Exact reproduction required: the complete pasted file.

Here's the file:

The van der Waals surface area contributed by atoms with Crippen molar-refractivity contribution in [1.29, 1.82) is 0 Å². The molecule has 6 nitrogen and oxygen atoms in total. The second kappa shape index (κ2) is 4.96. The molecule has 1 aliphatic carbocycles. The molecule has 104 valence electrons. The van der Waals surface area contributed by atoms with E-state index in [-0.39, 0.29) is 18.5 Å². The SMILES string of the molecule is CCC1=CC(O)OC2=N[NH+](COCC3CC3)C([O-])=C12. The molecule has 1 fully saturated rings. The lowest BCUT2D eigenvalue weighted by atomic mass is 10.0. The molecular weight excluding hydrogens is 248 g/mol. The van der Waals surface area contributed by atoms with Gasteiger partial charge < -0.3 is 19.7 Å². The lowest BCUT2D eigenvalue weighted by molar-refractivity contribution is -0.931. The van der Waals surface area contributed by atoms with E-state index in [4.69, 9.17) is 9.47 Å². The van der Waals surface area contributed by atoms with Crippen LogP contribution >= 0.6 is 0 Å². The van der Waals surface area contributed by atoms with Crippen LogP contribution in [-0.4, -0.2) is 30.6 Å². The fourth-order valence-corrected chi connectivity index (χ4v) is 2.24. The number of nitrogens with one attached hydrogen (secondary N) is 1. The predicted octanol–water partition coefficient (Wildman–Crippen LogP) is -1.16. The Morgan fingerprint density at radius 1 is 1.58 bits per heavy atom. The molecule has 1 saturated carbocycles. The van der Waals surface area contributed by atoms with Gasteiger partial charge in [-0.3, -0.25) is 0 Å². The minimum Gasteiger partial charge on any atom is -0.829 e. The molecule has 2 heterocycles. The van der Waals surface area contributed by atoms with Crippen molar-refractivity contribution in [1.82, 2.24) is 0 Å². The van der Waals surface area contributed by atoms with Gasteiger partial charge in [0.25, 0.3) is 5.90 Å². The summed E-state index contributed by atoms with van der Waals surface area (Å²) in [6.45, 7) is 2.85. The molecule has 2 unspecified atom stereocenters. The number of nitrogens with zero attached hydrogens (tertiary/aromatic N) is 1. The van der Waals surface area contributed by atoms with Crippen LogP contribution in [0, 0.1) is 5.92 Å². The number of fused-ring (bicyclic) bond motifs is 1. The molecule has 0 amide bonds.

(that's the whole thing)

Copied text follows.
The van der Waals surface area contributed by atoms with Crippen molar-refractivity contribution in [1.29, 1.82) is 0 Å². The molecule has 6 nitrogen and oxygen atoms in total. The second kappa shape index (κ2) is 4.96. The molecule has 1 aliphatic carbocycles. The molecule has 104 valence electrons. The van der Waals surface area contributed by atoms with E-state index in [-0.39, 0.29) is 18.5 Å². The SMILES string of the molecule is CCC1=CC(O)OC2=N[NH+](COCC3CC3)C([O-])=C12. The molecule has 1 fully saturated rings. The lowest BCUT2D eigenvalue weighted by atomic mass is 10.0. The molecular weight excluding hydrogens is 248 g/mol. The van der Waals surface area contributed by atoms with Gasteiger partial charge < -0.3 is 19.7 Å². The lowest BCUT2D eigenvalue weighted by molar-refractivity contribution is -0.931. The van der Waals surface area contributed by atoms with E-state index in [4.69, 9.17) is 9.47 Å². The van der Waals surface area contributed by atoms with Crippen LogP contribution >= 0.6 is 0 Å². The van der Waals surface area contributed by atoms with Crippen LogP contribution in [-0.4, -0.2) is 30.6 Å². The fourth-order valence-corrected chi connectivity index (χ4v) is 2.24. The number of nitrogens with one attached hydrogen (secondary N) is 1. The predicted octanol–water partition coefficient (Wildman–Crippen LogP) is -1.16. The Morgan fingerprint density at radius 1 is 1.58 bits per heavy atom. The molecule has 1 saturated carbocycles. The van der Waals surface area contributed by atoms with Gasteiger partial charge in [-0.3, -0.25) is 0 Å². The minimum Gasteiger partial charge on any atom is -0.829 e. The molecule has 2 heterocycles. The van der Waals surface area contributed by atoms with Crippen molar-refractivity contribution in [1.82, 2.24) is 0 Å². The van der Waals surface area contributed by atoms with Gasteiger partial charge in [0.25, 0.3) is 5.90 Å². The summed E-state index contributed by atoms with van der Waals surface area (Å²) in [6.45, 7) is 2.85. The molecule has 2 unspecified atom stereocenters. The number of nitrogens with zero attached hydrogens (tertiary/aromatic N) is 1. The van der Waals surface area contributed by atoms with Crippen LogP contribution in [0, 0.1) is 5.92 Å². The number of fused-ring (bicyclic) bond motifs is 1. The molecule has 0 amide bonds.